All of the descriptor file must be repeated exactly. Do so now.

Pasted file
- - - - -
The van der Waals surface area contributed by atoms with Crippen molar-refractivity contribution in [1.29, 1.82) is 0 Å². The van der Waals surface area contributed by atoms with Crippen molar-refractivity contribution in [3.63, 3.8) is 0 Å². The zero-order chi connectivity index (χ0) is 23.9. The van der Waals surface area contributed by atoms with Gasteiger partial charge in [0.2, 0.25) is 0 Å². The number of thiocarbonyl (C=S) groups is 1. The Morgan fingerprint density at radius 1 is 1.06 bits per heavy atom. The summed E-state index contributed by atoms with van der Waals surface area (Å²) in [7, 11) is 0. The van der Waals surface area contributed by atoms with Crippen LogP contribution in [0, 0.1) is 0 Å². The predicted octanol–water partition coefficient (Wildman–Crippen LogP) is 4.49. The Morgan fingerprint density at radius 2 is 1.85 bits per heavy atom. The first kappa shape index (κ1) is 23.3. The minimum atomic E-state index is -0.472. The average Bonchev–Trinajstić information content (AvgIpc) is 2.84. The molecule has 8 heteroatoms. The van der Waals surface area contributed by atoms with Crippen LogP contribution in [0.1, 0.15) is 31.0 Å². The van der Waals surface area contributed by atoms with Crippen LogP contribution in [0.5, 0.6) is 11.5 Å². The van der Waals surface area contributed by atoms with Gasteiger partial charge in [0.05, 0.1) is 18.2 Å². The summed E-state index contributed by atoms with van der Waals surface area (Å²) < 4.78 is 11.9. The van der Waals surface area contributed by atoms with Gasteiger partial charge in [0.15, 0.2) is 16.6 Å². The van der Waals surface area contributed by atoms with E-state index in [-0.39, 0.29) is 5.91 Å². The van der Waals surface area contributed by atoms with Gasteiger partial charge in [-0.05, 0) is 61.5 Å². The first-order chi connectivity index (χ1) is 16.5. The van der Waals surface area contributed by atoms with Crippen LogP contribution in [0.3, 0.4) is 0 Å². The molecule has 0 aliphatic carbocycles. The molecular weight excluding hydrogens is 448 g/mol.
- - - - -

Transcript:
The van der Waals surface area contributed by atoms with Crippen molar-refractivity contribution in [1.29, 1.82) is 0 Å². The van der Waals surface area contributed by atoms with Crippen molar-refractivity contribution in [3.63, 3.8) is 0 Å². The zero-order chi connectivity index (χ0) is 23.9. The van der Waals surface area contributed by atoms with Gasteiger partial charge in [0.2, 0.25) is 0 Å². The number of thiocarbonyl (C=S) groups is 1. The Morgan fingerprint density at radius 1 is 1.06 bits per heavy atom. The summed E-state index contributed by atoms with van der Waals surface area (Å²) in [7, 11) is 0. The van der Waals surface area contributed by atoms with Crippen LogP contribution in [0, 0.1) is 0 Å². The predicted octanol–water partition coefficient (Wildman–Crippen LogP) is 4.49. The Morgan fingerprint density at radius 2 is 1.85 bits per heavy atom. The first kappa shape index (κ1) is 23.3. The minimum atomic E-state index is -0.472. The average Bonchev–Trinajstić information content (AvgIpc) is 2.84. The molecule has 8 heteroatoms. The van der Waals surface area contributed by atoms with Crippen LogP contribution in [0.1, 0.15) is 31.0 Å². The van der Waals surface area contributed by atoms with Crippen LogP contribution in [0.5, 0.6) is 11.5 Å². The van der Waals surface area contributed by atoms with Gasteiger partial charge in [0.05, 0.1) is 18.2 Å². The summed E-state index contributed by atoms with van der Waals surface area (Å²) < 4.78 is 11.9. The van der Waals surface area contributed by atoms with Gasteiger partial charge in [0.15, 0.2) is 16.6 Å². The van der Waals surface area contributed by atoms with E-state index in [-0.39, 0.29) is 5.91 Å². The van der Waals surface area contributed by atoms with Gasteiger partial charge in [-0.05, 0) is 61.5 Å². The first-order chi connectivity index (χ1) is 16.5. The van der Waals surface area contributed by atoms with Crippen LogP contribution in [0.3, 0.4) is 0 Å². The molecule has 0 aliphatic carbocycles. The molecular weight excluding hydrogens is 448 g/mol.